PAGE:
Eartha Kitt is, at 79 years old, every bit the sultry cabaret diva she was when Orson Welles called her "the most exciting woman in the world," every bit the feline seductress who made Batman yearn for someone other than Robin, every bit the opinionated war critic who made Lady Bird Johnson weep inconsolably.
Star of stage, screen and television, she is one of the last vestiges of an entertainment age that's gone the way of the dodo. But, rather than become lost in what was, Miss Kitt revels in what it has all left her with.
"I come from a cotton plantation in South Carolina," she says, speaking by phone from her home in Connecticut where she lives not far from her treasured daughter, Kitt Shapiro. "Now I own my plantation, and it's all because the public has helped me survive."
In 1960, Miss Kitt got her star on the Hollywood Walk of Fame, seven years before she was even cast in her most memorable role as Catwoman in the original Batman TV series. But long before the sparkling tights, before her star, before anyone knew her as Eartha Kitt, she was just Eartha Mae, the illegitimate child of a Black Cherokee sharecropper and a plantation owner's son (or so she was told).
Around 6 years old, her parents handed her off to relatives and she was passed around for a few years before an aunt in Harlem took her in. Being orphaned left an indelible mark, one that has defined Miss Kitt's life.
"You never recover from something like that," she says. "When your mother gives you away, you think everyone will give you away. The feeling is always there. It never goes away."
Even worse, "You don't want to have to rely on anybody, because you never know if they're going to go away on you," she admits. "So any kind of relationship is difficult to handle. But since, as I like to say, the public adopted me, I think that's what I've survived on. Somebody wants me."
It was José Ferrer who first inspired her to believe she could lift herself to greater heights. In 1946, she watched one of his stage performances as Cyrano de Bergerac and learned that applause could substitute for the love she had been missing.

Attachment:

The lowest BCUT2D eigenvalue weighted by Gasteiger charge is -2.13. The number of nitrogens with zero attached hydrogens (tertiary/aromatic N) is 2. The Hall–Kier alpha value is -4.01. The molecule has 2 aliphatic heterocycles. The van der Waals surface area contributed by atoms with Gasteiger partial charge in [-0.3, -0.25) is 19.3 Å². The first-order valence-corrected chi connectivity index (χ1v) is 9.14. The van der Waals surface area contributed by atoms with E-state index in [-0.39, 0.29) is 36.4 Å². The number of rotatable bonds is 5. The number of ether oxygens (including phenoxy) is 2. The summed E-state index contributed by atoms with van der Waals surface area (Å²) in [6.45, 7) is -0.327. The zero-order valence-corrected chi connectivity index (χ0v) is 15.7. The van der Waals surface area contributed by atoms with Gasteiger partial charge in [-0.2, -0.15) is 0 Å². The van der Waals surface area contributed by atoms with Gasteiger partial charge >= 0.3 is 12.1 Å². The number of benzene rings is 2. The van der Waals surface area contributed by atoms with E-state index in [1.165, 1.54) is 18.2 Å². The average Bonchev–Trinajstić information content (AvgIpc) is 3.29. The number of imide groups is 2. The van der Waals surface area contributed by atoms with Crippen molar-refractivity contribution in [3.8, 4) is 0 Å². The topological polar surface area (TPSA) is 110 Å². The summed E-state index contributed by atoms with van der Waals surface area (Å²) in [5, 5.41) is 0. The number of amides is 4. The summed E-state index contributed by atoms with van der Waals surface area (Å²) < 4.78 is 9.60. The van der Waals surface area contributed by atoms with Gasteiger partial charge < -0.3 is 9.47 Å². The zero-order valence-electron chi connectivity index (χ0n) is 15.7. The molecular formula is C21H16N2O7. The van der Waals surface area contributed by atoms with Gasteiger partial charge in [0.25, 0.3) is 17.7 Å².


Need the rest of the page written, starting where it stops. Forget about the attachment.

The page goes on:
"But he had to earn it," Kitt says. "And that's what I realized about myself. If I wanted acceptance, I had to earn it."
And earn it she did. At 16, on a dare, she auditioned for dance pioneer Katherine Dunham's dance school and soon found herself on a tour across Europe. It was in Paris that her career took its biggest turn when a nightclub owner signed her to sing on the cabaret circuit. This was where Welles discovered her and in 1950 cast her as Helen of Troy in his production of Dr. Faust. The director became so excited on opening night, he bit her lip in one of the first scenes and she spent the rest of the act trying to hide the blood dribbling down her chin.
With her voice and exotic face, Kitt has always had this intoxicating effect on men and has never shied away from using it to her advantage. In fact, she's the first Material Girl, crafting a stage persona around the gold-digging vamp long before Madonna was born. After her Helen role, Kitt's songs were soon climbing the charts, like "C'est Si Bon," "Sell Me," "I Wanna Be Evil" and "Santa Baby," and she was starring in films opposite Sidney Poitier, Sammy Davis Jr. and Nat King Cole. And don't forget what she did to Adam West on Batman. It thrills her to no end that her sexuality and ability to titillate audiences endures today.
"I lawwve it," she laughs. "I think it's a lot of fun to be called sexy. It's fun to be baaad and naughty. I love to tease. Because of the way I look and because of my voice, I've always been thought of that way."
But for all the men Kitt has loved and the conquests attributed to her in Hollywood myth, she only managed to marry once. That union lasted but five years, though it did produce her daughter, Kitt.
"Eartha Kitt found acceptance, but Eartha Mae never has that," she says, trying to explain the dichotomy of her professional and personal identities. "She tries. She wants to. The only relationship I can really rely on is my daughter. That's the only real bond of love and acceptance that I have.
"The men who laid me down, who I thought would be there for the rest of my life, never wanted to stick around," she continues.
Their mothers often disapproved of her multi-racial roots; it was more than a few times she was called a "yellow gal" in her life. Then, of course, there were the men who wanted to use her as another notch in their belt.
"I have a friend who's a wonderful writer, and he said to me, 'Eartha, you know, if you were to tell about the men in your life, you'd be a multi-millionaire,' " she says, purring. "Well, daaarrrling, I think just before the gods come to take me away, I'll do that."
But even at 79, she doesn't sound like she's expecting that day to roll around any time soon. There's too much life left to live, whether it's working in her garden, spending time with her family, or performing cabaret style from coast to coast.
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